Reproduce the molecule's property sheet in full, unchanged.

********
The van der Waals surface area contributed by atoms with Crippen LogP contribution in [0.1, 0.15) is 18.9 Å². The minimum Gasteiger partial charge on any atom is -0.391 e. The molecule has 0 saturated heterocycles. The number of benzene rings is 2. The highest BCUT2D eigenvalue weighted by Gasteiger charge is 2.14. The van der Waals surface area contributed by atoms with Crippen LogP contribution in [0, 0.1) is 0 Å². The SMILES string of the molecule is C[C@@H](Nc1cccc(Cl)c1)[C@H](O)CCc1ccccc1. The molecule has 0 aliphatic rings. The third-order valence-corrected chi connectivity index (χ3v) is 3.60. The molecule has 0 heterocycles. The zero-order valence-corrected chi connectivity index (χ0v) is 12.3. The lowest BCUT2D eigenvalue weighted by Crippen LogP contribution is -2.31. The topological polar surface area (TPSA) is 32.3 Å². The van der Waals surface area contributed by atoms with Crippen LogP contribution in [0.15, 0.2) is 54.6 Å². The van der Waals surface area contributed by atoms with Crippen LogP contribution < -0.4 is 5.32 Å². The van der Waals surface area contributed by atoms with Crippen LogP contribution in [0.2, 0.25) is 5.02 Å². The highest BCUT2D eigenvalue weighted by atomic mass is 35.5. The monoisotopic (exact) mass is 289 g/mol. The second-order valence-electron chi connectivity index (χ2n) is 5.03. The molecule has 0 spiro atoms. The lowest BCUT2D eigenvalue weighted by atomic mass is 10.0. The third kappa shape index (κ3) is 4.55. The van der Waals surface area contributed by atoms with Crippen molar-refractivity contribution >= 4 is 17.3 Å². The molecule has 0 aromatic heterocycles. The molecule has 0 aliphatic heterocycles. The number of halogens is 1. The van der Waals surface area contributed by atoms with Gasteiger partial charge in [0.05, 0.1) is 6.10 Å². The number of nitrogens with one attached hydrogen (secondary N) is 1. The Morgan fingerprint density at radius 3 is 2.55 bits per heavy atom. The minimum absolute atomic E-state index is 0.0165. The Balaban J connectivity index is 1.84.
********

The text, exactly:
The van der Waals surface area contributed by atoms with Crippen LogP contribution in [0.1, 0.15) is 18.9 Å². The minimum Gasteiger partial charge on any atom is -0.391 e. The molecule has 0 saturated heterocycles. The number of benzene rings is 2. The highest BCUT2D eigenvalue weighted by Gasteiger charge is 2.14. The van der Waals surface area contributed by atoms with Crippen LogP contribution in [0, 0.1) is 0 Å². The SMILES string of the molecule is C[C@@H](Nc1cccc(Cl)c1)[C@H](O)CCc1ccccc1. The molecule has 0 aliphatic rings. The third-order valence-corrected chi connectivity index (χ3v) is 3.60. The molecule has 0 heterocycles. The zero-order valence-corrected chi connectivity index (χ0v) is 12.3. The lowest BCUT2D eigenvalue weighted by Crippen LogP contribution is -2.31. The topological polar surface area (TPSA) is 32.3 Å². The van der Waals surface area contributed by atoms with Crippen LogP contribution in [0.15, 0.2) is 54.6 Å². The van der Waals surface area contributed by atoms with Crippen LogP contribution < -0.4 is 5.32 Å². The van der Waals surface area contributed by atoms with Crippen LogP contribution in [0.2, 0.25) is 5.02 Å². The highest BCUT2D eigenvalue weighted by atomic mass is 35.5. The monoisotopic (exact) mass is 289 g/mol. The second-order valence-electron chi connectivity index (χ2n) is 5.03. The molecule has 0 spiro atoms. The lowest BCUT2D eigenvalue weighted by atomic mass is 10.0. The third kappa shape index (κ3) is 4.55. The van der Waals surface area contributed by atoms with Crippen molar-refractivity contribution >= 4 is 17.3 Å². The molecule has 0 aromatic heterocycles. The molecule has 0 aliphatic heterocycles. The number of halogens is 1. The van der Waals surface area contributed by atoms with Gasteiger partial charge in [0.05, 0.1) is 6.10 Å². The number of nitrogens with one attached hydrogen (secondary N) is 1. The Morgan fingerprint density at radius 3 is 2.55 bits per heavy atom. The minimum absolute atomic E-state index is 0.0165. The Balaban J connectivity index is 1.84.